Wednesday, January 25, 2012
Youth Spend Day in Court Fighting for Climate Change Protection
From Wild Earth Guardians: Government’s failure to act is endangering the well-being of future generations
Today, New Mexico youth and WildEarth Guardians will go to New Mexico First Judicial District Court to defend their right to a healthy earth and sustainable future. They hope that Judge Sarah Singleton will rule in their favor in what experts have called one of the most remarkable legal actions that has the potential to halt human-induced climate change.
On May 4, 2011, seven young plaintiffs filed a lawsuit against Governor Martinez and the State of New Mexico, No. D-101-CV-2011-1514, to compel the State to prevent further increases in carbon dioxide (CO2) emissions and to compel government action in reducing CO2 emissions. Though 16-year-old plaintiff Akilah is young, she has been fighting to protect the environment for many years through environmental service projects along the Rio Grande and educating the youth of the State about the imminence of the climate change crisis through her leadership role in Kids vs. Global Warming. WildEarth Guardians works to replace fossil fuels with clean, renewable energy in order to safeguard public health, the environment, and the Earth’s climate for future generations.
Akilah’s and WildEarth Guardians’ drive in entering the lawsuit also comes from the alarming research of our nation’s top scientists. According to leading climate scientist Dr. James Hansen, “the science is crystal clear—we must rapidly reduce fossil fuel carbon dioxide emissions if we are to have a chance of protecting Earth’s natural systems for these young people.”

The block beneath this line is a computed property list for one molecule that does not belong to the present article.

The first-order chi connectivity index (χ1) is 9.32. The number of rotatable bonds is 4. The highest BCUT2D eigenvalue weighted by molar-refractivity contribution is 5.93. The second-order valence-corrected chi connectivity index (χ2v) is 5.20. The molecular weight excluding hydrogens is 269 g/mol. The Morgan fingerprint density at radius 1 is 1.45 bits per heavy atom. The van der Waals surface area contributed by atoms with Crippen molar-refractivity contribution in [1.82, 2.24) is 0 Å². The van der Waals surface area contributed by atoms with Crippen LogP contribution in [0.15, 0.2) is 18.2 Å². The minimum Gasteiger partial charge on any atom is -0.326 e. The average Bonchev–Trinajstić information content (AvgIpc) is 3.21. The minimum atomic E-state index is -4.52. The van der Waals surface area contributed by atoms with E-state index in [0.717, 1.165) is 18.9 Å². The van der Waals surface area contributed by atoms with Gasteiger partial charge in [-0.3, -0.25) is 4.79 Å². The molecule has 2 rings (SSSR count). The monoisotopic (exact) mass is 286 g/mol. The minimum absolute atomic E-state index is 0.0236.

The New Mexico lawsuit is part of a larger, innovative climate litigation strategy—the international iMatter Trust Campaign. As part of this campaign, youth plaintiffs launched legal actions in 49 states and the District of Columbia, in addition to a federal lawsuit.
The young plaintiffs have based their lawsuit on the Public Trust Doctrine, which requires sovereign governments to manage and protect vital, natural resources for the common benefit of its citizens. By evoking this doctrine, the plaintiffs are not asking for monetary or punitive damages. They are instead petitioning the court to require that the State of New Mexico fulfill its obligation to protect the climate from excessive greenhouse gas emissions, which will ultimately protect New Mexico’s resources for future generations.
There is evidence that New Mexico is particularly vulnerable to climate change and must develop and implement an informed plan to protect the State’s public trust resources. In its Statement of Reasons for adopting Greenhouse Gas Cap and Trade Provisions issued on November 10, 2010, the New Mexico Environmental Improvement Board acknowledged that “[c]limate change caused by anthropogenic emissions of GHGs will have a particularly severe impact o[n] the American Southwest, including New Mexico. The warming trends in this region are double the annual global average.”